Landscape Genetics Distributed Graduate Seminar

Landscape Genetics - Distributed Graduate Seminar 

The Landscape Genetics Distributed Graduate Seminar (DGS) is an international collaboration that provides a unique opportunity for interdisciplinary graduate training. The course draws on experts from around the world to deliver an in-depth introduction and overview of the field of landscape genetics. The course caters to students in both basic and applied ecology, conservation/population genetics, landscape ecology and conservation biology. Every other year, several hundred students, post-docs and faculty from around the world participate in this course. This article provides more information about this innovative graduate education initiative.

How and when does the course take place?

The course will be offered next in 2024 (January 10 - May 1). 

Course details and schedule will be posted and announced in Fall 2023.

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The course will have a dedicated website, restricted to course participants, on which on content will be posted and archived.  Because the website is a Google site, you will need a Google account to access it. If you do not already have a Google account (either personal or professional), you will need to create one. You can, if you prefer, associate your new Google account with an existing email address (e.g., your institution email) and you do not necessarily have to create a new gmail address.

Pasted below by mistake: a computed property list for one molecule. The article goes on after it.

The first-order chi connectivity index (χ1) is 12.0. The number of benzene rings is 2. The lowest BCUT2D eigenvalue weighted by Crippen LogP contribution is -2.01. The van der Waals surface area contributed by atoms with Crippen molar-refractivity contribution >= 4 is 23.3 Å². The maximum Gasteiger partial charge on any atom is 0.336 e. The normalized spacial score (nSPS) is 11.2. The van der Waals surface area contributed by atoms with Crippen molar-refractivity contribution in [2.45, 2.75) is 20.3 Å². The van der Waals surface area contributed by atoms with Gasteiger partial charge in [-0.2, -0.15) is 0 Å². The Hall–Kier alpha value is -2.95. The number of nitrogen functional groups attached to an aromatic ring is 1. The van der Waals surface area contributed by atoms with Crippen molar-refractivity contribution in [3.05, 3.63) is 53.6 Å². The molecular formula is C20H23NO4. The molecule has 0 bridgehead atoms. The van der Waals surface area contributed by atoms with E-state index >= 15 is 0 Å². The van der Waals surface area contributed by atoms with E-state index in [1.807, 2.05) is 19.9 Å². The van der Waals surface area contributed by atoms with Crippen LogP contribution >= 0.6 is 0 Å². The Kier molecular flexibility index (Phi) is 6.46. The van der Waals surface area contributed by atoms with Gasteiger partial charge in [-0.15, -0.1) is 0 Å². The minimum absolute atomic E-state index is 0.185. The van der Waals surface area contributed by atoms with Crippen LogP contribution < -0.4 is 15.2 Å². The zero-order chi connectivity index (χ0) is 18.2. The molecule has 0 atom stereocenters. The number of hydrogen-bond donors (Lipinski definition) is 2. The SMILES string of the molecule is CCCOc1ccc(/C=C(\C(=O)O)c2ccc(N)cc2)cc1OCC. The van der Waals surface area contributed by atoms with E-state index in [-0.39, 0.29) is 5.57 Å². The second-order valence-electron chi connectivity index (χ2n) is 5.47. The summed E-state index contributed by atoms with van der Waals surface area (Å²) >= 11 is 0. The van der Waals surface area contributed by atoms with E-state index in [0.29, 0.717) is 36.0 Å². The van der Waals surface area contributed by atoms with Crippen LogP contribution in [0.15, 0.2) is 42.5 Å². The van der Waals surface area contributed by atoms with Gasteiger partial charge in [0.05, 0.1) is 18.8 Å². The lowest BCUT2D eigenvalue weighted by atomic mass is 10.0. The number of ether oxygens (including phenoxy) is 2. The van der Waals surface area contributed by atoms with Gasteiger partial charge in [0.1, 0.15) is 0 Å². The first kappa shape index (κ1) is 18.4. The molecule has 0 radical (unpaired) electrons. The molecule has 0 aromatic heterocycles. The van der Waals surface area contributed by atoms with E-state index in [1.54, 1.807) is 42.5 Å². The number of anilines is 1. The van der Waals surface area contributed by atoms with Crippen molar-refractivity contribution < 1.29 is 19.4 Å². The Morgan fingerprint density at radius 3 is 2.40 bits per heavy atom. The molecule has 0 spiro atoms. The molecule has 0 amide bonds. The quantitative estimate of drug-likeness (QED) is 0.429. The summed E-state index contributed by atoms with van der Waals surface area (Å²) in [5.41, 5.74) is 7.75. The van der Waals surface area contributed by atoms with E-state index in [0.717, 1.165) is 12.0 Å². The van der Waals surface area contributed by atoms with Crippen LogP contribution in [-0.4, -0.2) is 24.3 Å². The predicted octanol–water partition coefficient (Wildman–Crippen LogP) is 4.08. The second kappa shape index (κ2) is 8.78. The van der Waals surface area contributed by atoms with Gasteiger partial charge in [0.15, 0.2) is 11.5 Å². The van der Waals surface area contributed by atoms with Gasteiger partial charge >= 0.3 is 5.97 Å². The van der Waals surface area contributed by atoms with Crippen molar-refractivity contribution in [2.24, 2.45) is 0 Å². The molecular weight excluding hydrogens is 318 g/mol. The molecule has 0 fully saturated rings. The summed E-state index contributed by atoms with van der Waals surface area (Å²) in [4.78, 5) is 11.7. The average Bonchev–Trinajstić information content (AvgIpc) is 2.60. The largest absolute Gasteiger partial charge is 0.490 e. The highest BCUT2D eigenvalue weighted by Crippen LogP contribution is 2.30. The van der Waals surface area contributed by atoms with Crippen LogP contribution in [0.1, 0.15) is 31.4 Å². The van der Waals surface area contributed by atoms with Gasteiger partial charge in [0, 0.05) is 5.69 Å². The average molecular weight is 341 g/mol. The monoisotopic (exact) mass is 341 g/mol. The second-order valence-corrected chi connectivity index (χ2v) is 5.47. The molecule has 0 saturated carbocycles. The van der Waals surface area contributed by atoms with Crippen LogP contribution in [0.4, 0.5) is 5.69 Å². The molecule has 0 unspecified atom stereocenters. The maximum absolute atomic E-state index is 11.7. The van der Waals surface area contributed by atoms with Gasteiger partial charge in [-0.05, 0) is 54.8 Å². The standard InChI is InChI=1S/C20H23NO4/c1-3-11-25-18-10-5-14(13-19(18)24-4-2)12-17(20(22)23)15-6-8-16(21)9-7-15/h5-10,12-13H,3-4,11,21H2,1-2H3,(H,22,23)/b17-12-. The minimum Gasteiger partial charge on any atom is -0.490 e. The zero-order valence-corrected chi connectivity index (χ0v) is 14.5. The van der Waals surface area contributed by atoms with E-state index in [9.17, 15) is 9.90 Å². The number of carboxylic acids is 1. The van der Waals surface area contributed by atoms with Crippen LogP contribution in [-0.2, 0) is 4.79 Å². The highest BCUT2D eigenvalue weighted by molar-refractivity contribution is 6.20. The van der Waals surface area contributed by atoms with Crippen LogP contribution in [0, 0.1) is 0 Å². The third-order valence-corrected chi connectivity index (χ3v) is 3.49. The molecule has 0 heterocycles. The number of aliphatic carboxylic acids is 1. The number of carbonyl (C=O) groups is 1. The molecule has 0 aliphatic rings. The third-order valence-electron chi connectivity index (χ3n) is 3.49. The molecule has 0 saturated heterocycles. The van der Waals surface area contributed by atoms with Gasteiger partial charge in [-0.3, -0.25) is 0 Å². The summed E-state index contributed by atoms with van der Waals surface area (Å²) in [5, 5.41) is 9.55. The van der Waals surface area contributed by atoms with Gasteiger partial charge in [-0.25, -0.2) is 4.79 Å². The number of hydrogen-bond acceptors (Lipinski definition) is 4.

Participants are from all over the world (e.g., from 2020):

Why a distributed graduate seminar?

A key objective of landscape genetics is to study how landscape modification and habitat fragmentation affect organism dispersal and gene flow across the landscape. Landscape genetics requires highly interdisciplinary specialized skills making intensive use of technical population genetic skills and spatial analysis tools (spatial statistics, GIS tools and remote sensing). Even when students receive disciplinary training in these areas, educational programs often lack the necessary linkage and synthesis among disciplines. This linkage can only be accomplished after experts from each discipline work together to develop guiding principles for this growing research area. 

Group projects

Group projects provide the opportunity for students from different institutions to work as a group, under the guidance of one or more faculty leaders, on addressing a significant research question in landscape genetics. The ultimate aim is to produce a manuscript that can be published in a peer-reviewed journal.  Here is a list of publications from previous group projects.